# Negation of a statement

• Mathematicsresear
In summary, the negation of "At least one hole contains at least n+1 pigeons" is that all holes contain less than or equal to n pigeons. This is represented by either the statement "There are less than n+1 pigeons per hole" or "There exists no hole with more than n pigeons." The use of the existential quantifier in the first part of the sentence indicates that there is at least one hole that meets the given condition, while its absence in the second part indicates that all holes may not meet the condition.f

## Homework Statement

Why is the negation of: Atleast one hole contains atleast n+1 pigeons where n is a natural number

There are less than n+1 pigeons per hole?

Wouldn't it be: There are less than one hole that contains less than n+1 pigeons?

Wouldn't the negation of there exists a hole that contains atleast n+1 pigeons yield

all holes contain less than n+1 pigeons?

Why is the existential quantifier assumed for the phrase: "Atleast one hole" in the first part of the sentence but not for the "atleast n+1 pigeons"?

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Why is the negation of: At least one hole contains at least n+1 pigeons where n is a natural number
Let's make it formal and set ##N(L)## the number of pigeons in the hole ##L##.
Then the statement says: ##\exists L\, : \,|N(L)|\geq n+1##
which has the negation: ##\forall L \, : \,|N(L)| < n+1##
or in words
There are less than n+1 pigeons per hole?

Let's make it formal and set ##N(L)## the number of pigeons in the hole ##L##.
Then the statement says: ##\exists L\, : \,|N(L)|\geq n+1##
which has the negation: ##\forall L \, : \,|N(L)| < n+1##
or in words
What about my other comments? because that's exactly what I'm confused about, why is atleast turned into an existential quantifier in the beginning of the sentence but not in the other part of the sentence?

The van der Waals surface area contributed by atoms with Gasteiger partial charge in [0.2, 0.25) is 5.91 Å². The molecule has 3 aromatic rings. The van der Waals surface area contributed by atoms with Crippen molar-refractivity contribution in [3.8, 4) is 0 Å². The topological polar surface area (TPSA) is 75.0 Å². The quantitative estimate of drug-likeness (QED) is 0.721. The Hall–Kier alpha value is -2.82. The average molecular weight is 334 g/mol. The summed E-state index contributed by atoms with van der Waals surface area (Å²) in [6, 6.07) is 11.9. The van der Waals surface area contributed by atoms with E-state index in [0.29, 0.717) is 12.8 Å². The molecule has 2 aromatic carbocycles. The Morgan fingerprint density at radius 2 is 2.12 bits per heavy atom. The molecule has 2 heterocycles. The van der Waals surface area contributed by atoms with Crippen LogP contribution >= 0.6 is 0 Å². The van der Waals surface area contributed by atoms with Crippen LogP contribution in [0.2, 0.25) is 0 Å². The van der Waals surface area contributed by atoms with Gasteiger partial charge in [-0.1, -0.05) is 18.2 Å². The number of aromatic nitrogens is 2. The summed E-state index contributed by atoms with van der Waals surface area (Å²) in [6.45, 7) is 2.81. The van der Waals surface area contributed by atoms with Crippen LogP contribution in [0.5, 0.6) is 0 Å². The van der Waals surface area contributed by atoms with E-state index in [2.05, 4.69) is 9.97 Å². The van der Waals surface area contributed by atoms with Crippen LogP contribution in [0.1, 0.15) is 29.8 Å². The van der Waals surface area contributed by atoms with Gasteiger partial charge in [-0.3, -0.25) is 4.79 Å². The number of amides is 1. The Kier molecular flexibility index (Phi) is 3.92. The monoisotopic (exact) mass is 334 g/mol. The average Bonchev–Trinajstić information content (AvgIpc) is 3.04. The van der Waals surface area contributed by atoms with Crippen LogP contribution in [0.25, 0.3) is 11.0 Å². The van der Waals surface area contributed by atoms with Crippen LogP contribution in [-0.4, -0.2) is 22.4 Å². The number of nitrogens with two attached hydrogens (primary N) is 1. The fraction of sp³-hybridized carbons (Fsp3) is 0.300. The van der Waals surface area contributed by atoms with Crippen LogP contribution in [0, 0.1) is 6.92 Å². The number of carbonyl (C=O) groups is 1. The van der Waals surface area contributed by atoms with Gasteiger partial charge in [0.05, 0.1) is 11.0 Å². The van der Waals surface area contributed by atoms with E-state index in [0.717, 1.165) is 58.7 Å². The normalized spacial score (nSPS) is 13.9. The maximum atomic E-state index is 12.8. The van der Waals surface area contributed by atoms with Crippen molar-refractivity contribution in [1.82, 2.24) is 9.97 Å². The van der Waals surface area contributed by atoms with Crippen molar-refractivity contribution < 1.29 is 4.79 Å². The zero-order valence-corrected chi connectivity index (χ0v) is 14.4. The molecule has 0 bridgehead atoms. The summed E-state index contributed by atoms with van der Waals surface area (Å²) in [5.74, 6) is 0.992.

What about my other comments? because that's exactly what I'm confused about, why is at least turned into an existential quantifier in the beginning of the sentence but not in the other part of the sentence?
"At least one hole contains at least n+1 pigeons."

• at least one hole = subject = exists, for otherwise we wouldn't talk about it; it specifies the subject we are talking about and which is not the empty set, i.e. it is necessary to exist = ##\exists\, L##
• contains = predicate = announces a property, i.e. something can be said about the hole = ##":"##
• at least n+1 pigeons = object = the something which can be said about the hole are the number of pigeons in it, i.e. the hole has n+1 pigeons = ##N(L)>n##

Thus we have ##\exists L\, \, : \, N(L) > n##

We can also say: ##\{\,L\,|\,N(L)>n\,\}\neq \emptyset## and then the negation is, that this set is empty. If the set is empty, then it's complement is the entire space, which are all holes in this case. So ##\{\,L\,|\,N(L)>n\,\}= \emptyset \Longrightarrow \{\,L\,|\,N(L)\leq n\,\} = \{\,L\,\}##

We can also say: ##\exists L\, : \,L \wedge N(L)>n## with the negation ##\forall L\, : \,\lnot L \vee N(L)\leq n##, which means, either it isn't a hole, or in case it is, there are at most ##n## pigeons in it.